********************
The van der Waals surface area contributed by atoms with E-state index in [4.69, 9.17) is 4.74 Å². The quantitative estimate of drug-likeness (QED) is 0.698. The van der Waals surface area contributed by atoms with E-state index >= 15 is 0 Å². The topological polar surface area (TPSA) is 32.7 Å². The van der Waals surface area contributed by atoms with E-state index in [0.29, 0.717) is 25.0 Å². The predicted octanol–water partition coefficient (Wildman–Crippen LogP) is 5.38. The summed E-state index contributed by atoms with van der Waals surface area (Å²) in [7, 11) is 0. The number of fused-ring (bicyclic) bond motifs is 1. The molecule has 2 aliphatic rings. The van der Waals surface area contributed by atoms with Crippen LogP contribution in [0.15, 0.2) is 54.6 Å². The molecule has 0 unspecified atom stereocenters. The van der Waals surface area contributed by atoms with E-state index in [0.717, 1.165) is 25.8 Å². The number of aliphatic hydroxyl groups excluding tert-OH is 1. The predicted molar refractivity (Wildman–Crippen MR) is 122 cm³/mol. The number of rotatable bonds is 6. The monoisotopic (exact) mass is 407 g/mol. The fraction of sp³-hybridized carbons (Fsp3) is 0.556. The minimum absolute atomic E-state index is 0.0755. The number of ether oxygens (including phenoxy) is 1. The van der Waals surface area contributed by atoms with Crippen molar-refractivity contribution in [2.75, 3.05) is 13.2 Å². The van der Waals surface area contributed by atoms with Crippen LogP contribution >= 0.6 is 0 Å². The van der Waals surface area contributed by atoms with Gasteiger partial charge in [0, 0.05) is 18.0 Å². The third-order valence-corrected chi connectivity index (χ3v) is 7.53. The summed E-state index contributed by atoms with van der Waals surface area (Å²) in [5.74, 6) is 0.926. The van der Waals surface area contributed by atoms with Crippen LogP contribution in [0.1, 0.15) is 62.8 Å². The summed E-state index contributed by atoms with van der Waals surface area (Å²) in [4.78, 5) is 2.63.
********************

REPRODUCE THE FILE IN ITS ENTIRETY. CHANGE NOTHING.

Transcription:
The van der Waals surface area contributed by atoms with E-state index in [4.69, 9.17) is 4.74 Å². The quantitative estimate of drug-likeness (QED) is 0.698. The van der Waals surface area contributed by atoms with E-state index >= 15 is 0 Å². The topological polar surface area (TPSA) is 32.7 Å². The van der Waals surface area contributed by atoms with E-state index in [0.29, 0.717) is 25.0 Å². The predicted octanol–water partition coefficient (Wildman–Crippen LogP) is 5.38. The summed E-state index contributed by atoms with van der Waals surface area (Å²) in [7, 11) is 0. The number of fused-ring (bicyclic) bond motifs is 1. The molecule has 2 aliphatic rings. The van der Waals surface area contributed by atoms with Crippen LogP contribution in [0.15, 0.2) is 54.6 Å². The molecule has 0 unspecified atom stereocenters. The van der Waals surface area contributed by atoms with E-state index in [0.717, 1.165) is 25.8 Å². The number of aliphatic hydroxyl groups excluding tert-OH is 1. The predicted molar refractivity (Wildman–Crippen MR) is 122 cm³/mol. The number of rotatable bonds is 6. The monoisotopic (exact) mass is 407 g/mol. The fraction of sp³-hybridized carbons (Fsp3) is 0.556. The minimum absolute atomic E-state index is 0.0755. The number of ether oxygens (including phenoxy) is 1. The van der Waals surface area contributed by atoms with Crippen molar-refractivity contribution in [2.75, 3.05) is 13.2 Å². The van der Waals surface area contributed by atoms with Crippen LogP contribution >= 0.6 is 0 Å². The van der Waals surface area contributed by atoms with Gasteiger partial charge in [0, 0.05) is 18.0 Å². The third-order valence-corrected chi connectivity index (χ3v) is 7.53. The summed E-state index contributed by atoms with van der Waals surface area (Å²) in [5.74, 6) is 0.926. The van der Waals surface area contributed by atoms with Crippen LogP contribution in [0.1, 0.15) is 62.8 Å². The summed E-state index contributed by atoms with van der Waals surface area (Å²) in [4.78, 5) is 2.63.